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Fire Safety at Work

By: Jeff Durham - Updated: 9 Oct 2017 | comments*Discuss
Risk Assessment For Fire Safety At Work

As with all other areas of health and safety in the workplace, a thorough risk assessment of potential fire hazards should be carried out prior to devising and implementing a fire safety strategy. The important things you need to decide is whether a hazard is significant and whether you have covered it by taking satisfactory precautions so that the risk is acceptably low.

Risk Assessment for Fire Safety at Work

For fire Risk Assessments there are 5 steps to take:

1. Identify potential fire hazards in the workplace.

  • Sources of ignition
  • Sources of fuel
  • Work processes

2. Decide who might be in danger (e.g. employees, visitors) in the event of a fire or while trying to escape from it and note their location.

3. Evaluate the risks arising from the hazards and decide whether your existing fire precautions are adequate or whether more should be done to eliminate the hazard and control the risks.

  • Control of ignition sources/sources of fuel
  • Fire detection/warning
  • Means of escape
  • Means of fighting fire
  • Maintenance and testing of fire precautions
  • Fire safety training of employees
  • Carry out any improvements needed

4. Record your findings and details of the action you took as a result and discuss these with your employees.

  • Prepare emergency plan
  • Inform, instruct and train employees in fire precautions

5. Keep the assessment under review and revise it when necessary.

  • Revise if the situation changes

Evacuation of Work Premises in the Event of Fire

If there is a fire, the main priority is to ensure that everybody can reach a safe place quickly. Putting the fire out is absolutely secondary to this because the greatest danger from fire in the workplace is the spread of the fire and the heat and smoke caused by it. If a workplace does not have adequate means of detecting and giving warning or means of escape, a fire can trap people or they may be overcome by the heat and the smoke before they can evacuate.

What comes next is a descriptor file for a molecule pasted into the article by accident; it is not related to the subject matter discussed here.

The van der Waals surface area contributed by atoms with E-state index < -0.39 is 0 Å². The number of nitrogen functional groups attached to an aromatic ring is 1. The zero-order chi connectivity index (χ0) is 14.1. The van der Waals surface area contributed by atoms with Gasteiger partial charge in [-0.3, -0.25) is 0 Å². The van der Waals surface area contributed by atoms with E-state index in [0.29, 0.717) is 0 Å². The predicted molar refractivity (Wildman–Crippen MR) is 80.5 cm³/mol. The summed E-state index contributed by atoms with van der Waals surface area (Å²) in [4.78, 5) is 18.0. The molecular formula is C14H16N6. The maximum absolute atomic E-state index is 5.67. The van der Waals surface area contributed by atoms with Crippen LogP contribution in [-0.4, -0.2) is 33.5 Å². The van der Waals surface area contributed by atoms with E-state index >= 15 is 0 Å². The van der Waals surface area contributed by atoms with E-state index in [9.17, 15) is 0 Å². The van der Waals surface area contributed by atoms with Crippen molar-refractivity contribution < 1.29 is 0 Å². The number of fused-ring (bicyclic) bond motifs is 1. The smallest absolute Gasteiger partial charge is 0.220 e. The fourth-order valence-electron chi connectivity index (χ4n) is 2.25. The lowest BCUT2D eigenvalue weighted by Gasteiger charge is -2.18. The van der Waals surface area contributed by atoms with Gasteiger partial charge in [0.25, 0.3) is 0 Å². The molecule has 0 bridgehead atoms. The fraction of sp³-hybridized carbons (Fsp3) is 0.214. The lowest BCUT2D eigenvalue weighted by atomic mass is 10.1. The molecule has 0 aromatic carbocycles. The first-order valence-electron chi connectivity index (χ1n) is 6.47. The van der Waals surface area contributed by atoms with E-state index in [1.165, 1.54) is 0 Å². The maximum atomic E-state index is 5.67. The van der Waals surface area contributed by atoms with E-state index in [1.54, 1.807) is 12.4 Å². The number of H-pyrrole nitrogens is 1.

You need to give particular attention to any areas, particularly unattended ones where there could be a delay in detecting the outbreak of fire and any areas where the warnings may go unnoticed by people who may not be able to react quickly.

For a fire to occur there has to be three elements - ignition, fuel and oxygen.

It is possible to take precautions and preventative steps to reduce the likelihood of fire in the workplace as follows:

Reducing Sources of Ignition

  • Removing unnecessary sources of heat from the workplace or replacing them with safer alternatives
  • Replacing naked flame and radiant heaters with fixed convector heaters or a central heating system
  • Ensuring that all electrical fuses and circuit breakers are of the correct rating and suitable for the purpose
  • Ensuring that sources of heat do not arise from faulty or overloaded electrical or mechanical equipment
  • Keeping ducts and flues clean
  • Prohibit Smoking Entirely
  • Ensuring that all equipment that could provide a source of ignition is left in a safe condition, even when not in use
  • Taking precautions to reduce the risk of arson

Minimising the Potential Fuel for a Fire

  • Removing flammable materials and substances or reducing them to the minimum required for the operation of the business
  • Replacing materials and substances with less flammable materials
  • Ensuring flammable materials are handled, transported, stored and used properly
  • Ensuring adequate separation distances between flammable materials
  • Storing highly flammable materials in fire resistant stores and containers

Reducing Sources of Oxygen

  • Closing doors, windows and other openings not required for ventilation, particularly out of working hours